On holiday is where these really had a chance to excel, using Google navigation with the earphones allows you to wander around a city following directions completely inconspicuous of being a tourist.
This is perhaps the most useful area for these sunglasses, being able to listen to music or navigation while maintaining complete situational awareness. Similar to walking, external noise will affect, wind noise will interfere, and at low volumes, you may even struggle to make out words if you listen to things like podcasts.
However, the fact that you can hear other cars around you is what makes these perfect either for listening to music while commuting or listening to navigation commands.
Road cycling recreationally
Normally I wear some SunGod wraparounds with the Aftershocks, so I thought I would see how the Bose work in this scenario.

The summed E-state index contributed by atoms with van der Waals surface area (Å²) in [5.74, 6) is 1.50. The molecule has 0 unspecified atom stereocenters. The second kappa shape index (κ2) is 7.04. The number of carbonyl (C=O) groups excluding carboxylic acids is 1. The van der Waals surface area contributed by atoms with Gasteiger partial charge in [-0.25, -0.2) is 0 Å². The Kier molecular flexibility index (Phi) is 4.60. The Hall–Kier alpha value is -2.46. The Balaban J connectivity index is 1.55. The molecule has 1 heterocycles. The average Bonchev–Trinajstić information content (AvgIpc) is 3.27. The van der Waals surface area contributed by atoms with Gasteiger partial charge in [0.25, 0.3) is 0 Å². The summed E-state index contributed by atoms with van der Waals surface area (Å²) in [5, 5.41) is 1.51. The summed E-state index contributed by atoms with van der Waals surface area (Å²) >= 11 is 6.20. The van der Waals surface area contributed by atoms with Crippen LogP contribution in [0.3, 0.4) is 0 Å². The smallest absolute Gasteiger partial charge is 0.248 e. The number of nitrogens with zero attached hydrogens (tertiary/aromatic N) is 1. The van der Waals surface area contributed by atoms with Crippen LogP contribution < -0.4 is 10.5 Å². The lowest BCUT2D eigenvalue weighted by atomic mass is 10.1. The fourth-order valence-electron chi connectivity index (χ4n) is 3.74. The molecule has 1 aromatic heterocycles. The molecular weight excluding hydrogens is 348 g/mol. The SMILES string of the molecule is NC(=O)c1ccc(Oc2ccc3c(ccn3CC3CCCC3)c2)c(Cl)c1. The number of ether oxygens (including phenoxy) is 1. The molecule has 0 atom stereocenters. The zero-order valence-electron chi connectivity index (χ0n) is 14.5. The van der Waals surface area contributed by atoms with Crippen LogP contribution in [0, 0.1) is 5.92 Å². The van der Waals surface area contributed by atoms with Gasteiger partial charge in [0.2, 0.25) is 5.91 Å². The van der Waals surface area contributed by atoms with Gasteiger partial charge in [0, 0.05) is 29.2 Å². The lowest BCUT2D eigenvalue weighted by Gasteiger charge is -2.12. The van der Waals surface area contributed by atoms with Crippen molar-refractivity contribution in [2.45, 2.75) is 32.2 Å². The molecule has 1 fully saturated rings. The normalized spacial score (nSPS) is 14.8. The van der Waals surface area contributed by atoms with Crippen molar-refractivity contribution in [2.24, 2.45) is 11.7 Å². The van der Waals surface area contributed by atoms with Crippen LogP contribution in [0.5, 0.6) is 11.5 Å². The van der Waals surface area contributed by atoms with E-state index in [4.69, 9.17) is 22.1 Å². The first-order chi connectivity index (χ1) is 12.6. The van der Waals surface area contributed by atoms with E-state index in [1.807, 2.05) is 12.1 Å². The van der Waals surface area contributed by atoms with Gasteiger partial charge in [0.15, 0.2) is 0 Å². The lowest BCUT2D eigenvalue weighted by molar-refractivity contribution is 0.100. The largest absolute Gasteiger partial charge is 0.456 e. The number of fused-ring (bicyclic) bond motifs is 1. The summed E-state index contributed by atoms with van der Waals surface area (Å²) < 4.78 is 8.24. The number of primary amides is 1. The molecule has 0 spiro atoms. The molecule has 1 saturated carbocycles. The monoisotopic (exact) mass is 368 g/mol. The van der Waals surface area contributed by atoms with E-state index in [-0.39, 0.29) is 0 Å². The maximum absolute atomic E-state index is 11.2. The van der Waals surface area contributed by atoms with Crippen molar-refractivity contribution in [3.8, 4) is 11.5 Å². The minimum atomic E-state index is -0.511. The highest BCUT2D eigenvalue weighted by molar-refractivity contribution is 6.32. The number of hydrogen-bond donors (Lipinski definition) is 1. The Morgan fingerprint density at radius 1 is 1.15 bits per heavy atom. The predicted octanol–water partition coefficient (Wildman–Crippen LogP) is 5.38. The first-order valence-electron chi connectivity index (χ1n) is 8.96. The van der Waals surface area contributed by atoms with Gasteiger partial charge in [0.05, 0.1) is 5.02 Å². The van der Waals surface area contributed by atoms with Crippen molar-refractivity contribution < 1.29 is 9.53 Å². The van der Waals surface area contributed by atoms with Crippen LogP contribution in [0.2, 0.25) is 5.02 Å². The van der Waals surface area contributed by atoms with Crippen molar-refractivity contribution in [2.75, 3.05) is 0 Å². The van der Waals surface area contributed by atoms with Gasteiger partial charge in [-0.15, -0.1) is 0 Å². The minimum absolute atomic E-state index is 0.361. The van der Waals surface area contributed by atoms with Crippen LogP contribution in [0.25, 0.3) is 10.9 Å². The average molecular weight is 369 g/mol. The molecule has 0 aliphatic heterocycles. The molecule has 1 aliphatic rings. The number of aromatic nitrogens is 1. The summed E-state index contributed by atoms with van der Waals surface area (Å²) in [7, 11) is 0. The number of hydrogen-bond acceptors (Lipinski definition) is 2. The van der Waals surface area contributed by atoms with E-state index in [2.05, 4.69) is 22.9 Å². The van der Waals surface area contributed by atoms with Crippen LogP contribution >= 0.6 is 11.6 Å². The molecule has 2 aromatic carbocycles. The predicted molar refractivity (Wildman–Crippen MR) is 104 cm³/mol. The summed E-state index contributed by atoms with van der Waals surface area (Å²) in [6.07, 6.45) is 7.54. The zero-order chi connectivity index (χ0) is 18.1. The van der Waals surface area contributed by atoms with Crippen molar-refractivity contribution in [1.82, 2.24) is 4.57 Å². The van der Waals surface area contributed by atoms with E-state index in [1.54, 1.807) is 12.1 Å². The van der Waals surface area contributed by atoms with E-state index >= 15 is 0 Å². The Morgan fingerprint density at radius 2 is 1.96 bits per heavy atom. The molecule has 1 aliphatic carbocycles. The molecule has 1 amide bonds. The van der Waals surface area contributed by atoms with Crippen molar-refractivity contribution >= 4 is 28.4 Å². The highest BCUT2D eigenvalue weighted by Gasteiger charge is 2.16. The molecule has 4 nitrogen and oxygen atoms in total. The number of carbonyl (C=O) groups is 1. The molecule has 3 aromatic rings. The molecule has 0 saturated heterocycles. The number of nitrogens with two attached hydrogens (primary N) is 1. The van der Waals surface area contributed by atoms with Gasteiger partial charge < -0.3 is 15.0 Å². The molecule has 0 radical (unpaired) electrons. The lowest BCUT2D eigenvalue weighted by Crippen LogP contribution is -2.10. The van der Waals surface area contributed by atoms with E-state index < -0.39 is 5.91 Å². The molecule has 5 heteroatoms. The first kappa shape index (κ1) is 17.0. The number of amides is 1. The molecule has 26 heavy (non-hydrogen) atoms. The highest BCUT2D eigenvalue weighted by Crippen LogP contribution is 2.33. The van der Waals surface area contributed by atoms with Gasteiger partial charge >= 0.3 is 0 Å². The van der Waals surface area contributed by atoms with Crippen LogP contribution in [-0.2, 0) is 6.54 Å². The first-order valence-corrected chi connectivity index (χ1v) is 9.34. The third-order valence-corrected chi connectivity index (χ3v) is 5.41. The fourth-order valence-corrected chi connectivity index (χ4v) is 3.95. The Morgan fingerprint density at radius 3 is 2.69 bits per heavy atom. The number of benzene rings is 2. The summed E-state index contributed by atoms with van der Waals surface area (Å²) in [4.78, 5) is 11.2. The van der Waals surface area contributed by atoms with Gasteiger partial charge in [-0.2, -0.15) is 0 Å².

They sort of work ok. On a 50 mile ride, I found they would slip down my face a little so I needed to push them back up, this gets a little annoying over nearly 3 hours. The glasses are quite large and I don’t have a massive head so your mileage may vary.
Similar to my road cycling experience, the movement of running meant that that would slip down my face a little. It wasnt as bad in this situation and with the run being shorter in time it was less annoying. I don't normally run in sunglasses but for a casual jog on a sunny day these should work work.
I approached this review expecting to dislike these sunglasses, casual sunglasses with speakers built in don't sound like they would have many if any practical applications for my personal usage scenarios.
While I still think these have a niche appeal, they have grown on me, sound quality is better than expected, while sound leakage is present, with ambient noise around you it isn't enough to make people look at you funny.